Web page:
That says it all really. I don’t know who thought “pretty people being naughty” style soap opera and hard science fiction would go together like chocolate and peanut butter, but they were so, so wrong. These are genres with mutually exclusive demographics, and all that combining them did was drive each away for something more conventional. And keep in mind this is 2009 we’re talking about–the tail end of the silver age of TV sci-fi, when sci-fi fans were eagerly looking for the next thing (the deaths of Caprica and Stargate Universe acting as the harbingers of the end in 2010). And actually, that might be a good comparison–Defying Gravity is all the bad things about SGU extracted and refined into an ultra-potent soap show.

2/5 UFOs: A potentially interesting plot drowned in an evaporating ocean of soap opera bullshit.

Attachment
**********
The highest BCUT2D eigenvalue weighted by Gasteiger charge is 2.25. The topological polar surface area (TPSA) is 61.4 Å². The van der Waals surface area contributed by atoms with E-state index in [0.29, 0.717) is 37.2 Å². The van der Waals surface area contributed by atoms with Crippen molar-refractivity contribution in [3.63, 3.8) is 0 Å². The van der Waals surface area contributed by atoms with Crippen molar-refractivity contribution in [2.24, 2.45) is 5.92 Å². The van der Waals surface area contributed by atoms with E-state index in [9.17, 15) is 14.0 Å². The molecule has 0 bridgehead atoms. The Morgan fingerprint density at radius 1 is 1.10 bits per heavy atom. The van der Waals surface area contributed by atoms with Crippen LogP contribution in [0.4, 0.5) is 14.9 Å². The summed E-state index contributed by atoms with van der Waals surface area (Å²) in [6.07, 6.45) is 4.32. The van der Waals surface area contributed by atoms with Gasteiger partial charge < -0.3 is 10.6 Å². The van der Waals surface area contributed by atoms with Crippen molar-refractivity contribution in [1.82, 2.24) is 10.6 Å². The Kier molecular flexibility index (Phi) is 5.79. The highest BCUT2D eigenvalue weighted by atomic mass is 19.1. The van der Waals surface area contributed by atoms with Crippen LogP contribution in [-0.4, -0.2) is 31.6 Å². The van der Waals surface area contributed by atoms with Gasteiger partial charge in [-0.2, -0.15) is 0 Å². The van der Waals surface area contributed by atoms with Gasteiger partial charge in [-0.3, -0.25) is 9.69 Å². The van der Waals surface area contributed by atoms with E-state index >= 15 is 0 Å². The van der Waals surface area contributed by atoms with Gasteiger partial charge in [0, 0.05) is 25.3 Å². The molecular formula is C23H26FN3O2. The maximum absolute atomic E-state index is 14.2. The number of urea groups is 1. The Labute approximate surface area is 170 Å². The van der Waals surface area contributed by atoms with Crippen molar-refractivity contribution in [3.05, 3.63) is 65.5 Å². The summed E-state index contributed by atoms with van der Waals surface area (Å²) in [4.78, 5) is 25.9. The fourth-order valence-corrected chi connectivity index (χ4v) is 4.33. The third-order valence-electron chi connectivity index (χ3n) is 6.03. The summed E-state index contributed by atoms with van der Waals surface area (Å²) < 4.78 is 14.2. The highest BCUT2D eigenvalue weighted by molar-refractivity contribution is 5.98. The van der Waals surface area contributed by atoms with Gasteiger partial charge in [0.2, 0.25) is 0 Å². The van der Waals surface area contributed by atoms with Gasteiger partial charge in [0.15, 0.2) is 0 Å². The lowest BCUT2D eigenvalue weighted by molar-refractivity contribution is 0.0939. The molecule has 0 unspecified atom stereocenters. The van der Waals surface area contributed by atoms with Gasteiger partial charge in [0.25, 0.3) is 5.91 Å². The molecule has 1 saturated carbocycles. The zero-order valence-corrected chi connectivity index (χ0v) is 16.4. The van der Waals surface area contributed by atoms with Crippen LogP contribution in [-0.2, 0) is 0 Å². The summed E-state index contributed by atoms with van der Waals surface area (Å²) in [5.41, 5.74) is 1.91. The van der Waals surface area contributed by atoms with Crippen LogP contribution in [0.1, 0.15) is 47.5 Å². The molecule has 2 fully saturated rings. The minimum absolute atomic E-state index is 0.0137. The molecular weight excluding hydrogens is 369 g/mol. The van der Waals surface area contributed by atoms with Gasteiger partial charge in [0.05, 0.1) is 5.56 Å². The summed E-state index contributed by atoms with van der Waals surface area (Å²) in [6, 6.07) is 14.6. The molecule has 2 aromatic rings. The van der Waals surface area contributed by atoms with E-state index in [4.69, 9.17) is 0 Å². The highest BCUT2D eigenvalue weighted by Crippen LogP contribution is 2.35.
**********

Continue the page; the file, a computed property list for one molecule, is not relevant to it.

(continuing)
2/5 UFOs:

Interesting plot drowned in an

evaporating ocean of soapy bullshit.

A quick reminder of my rating system: a 5 represents must-see–a “hidden gem,” as it were. A 4 is good, solid television. A 3 is “cult classic” stage, where the show’s appeal is likely limited to a specific group. A 2 is flawed, but fun, or even “so bad it’s good,” depending on the series and its release timeframe. A 1, of course, is avoid at all costs. Unfortunately, Defying Gravity is not on Netflix, Amazon Prime, or Hulu… but you can get it on a per-episode basis from Amazon.

I guess this is it for this month. I’ll be doing a “What Could Have Been” on Defying Gravity at the end of the month, so stay tuned for that. Suffice it to say, what might have eventually happened is way more interesting than what we actually saw. Have any suggestions? Or are there any little known shows you’re a fan of that you’d like me to cover? Leave them in the comments, or send a tweet to @RetroPhaseShift. To be notified of the next entry in the Subjectively Obscure Sci-Fi Primer, you can subscribe to the RSS feed by clicking here.